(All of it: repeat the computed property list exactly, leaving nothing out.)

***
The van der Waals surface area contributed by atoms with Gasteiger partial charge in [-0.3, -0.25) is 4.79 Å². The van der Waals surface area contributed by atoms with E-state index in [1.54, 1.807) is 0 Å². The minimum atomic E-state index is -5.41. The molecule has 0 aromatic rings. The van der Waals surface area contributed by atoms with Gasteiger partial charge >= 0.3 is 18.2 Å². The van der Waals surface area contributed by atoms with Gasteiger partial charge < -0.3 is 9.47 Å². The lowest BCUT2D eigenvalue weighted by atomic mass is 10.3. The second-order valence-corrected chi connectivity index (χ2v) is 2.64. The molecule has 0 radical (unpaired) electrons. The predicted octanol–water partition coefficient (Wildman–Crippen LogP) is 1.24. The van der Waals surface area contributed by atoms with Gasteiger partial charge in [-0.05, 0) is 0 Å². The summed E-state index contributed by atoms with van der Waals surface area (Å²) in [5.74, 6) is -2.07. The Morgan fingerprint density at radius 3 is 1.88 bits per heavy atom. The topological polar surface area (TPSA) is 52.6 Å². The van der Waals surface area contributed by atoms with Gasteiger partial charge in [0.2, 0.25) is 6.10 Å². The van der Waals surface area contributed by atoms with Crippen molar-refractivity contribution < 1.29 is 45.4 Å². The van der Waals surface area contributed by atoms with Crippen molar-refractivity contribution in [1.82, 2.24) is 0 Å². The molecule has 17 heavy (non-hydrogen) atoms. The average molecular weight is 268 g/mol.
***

The van der Waals surface area contributed by atoms with Gasteiger partial charge in [-0.3, -0.25) is 4.79 Å². The van der Waals surface area contributed by atoms with E-state index in [1.54, 1.807) is 0 Å². The minimum atomic E-state index is -5.41. The molecule has 0 aromatic rings. The van der Waals surface area contributed by atoms with Gasteiger partial charge >= 0.3 is 18.2 Å². The van der Waals surface area contributed by atoms with Gasteiger partial charge < -0.3 is 9.47 Å². The lowest BCUT2D eigenvalue weighted by atomic mass is 10.3. The second-order valence-corrected chi connectivity index (χ2v) is 2.64. The molecule has 0 radical (unpaired) electrons. The predicted octanol–water partition coefficient (Wildman–Crippen LogP) is 1.24. The van der Waals surface area contributed by atoms with Gasteiger partial charge in [-0.05, 0) is 0 Å². The summed E-state index contributed by atoms with van der Waals surface area (Å²) in [5.74, 6) is -2.07. The Morgan fingerprint density at radius 3 is 1.88 bits per heavy atom. The topological polar surface area (TPSA) is 52.6 Å². The van der Waals surface area contributed by atoms with Gasteiger partial charge in [0.2, 0.25) is 6.10 Å². The van der Waals surface area contributed by atoms with Crippen molar-refractivity contribution < 1.29 is 45.4 Å². The van der Waals surface area contributed by atoms with Crippen molar-refractivity contribution in [1.82, 2.24) is 0 Å². The molecule has 17 heavy (non-hydrogen) atoms. The average molecular weight is 268 g/mol.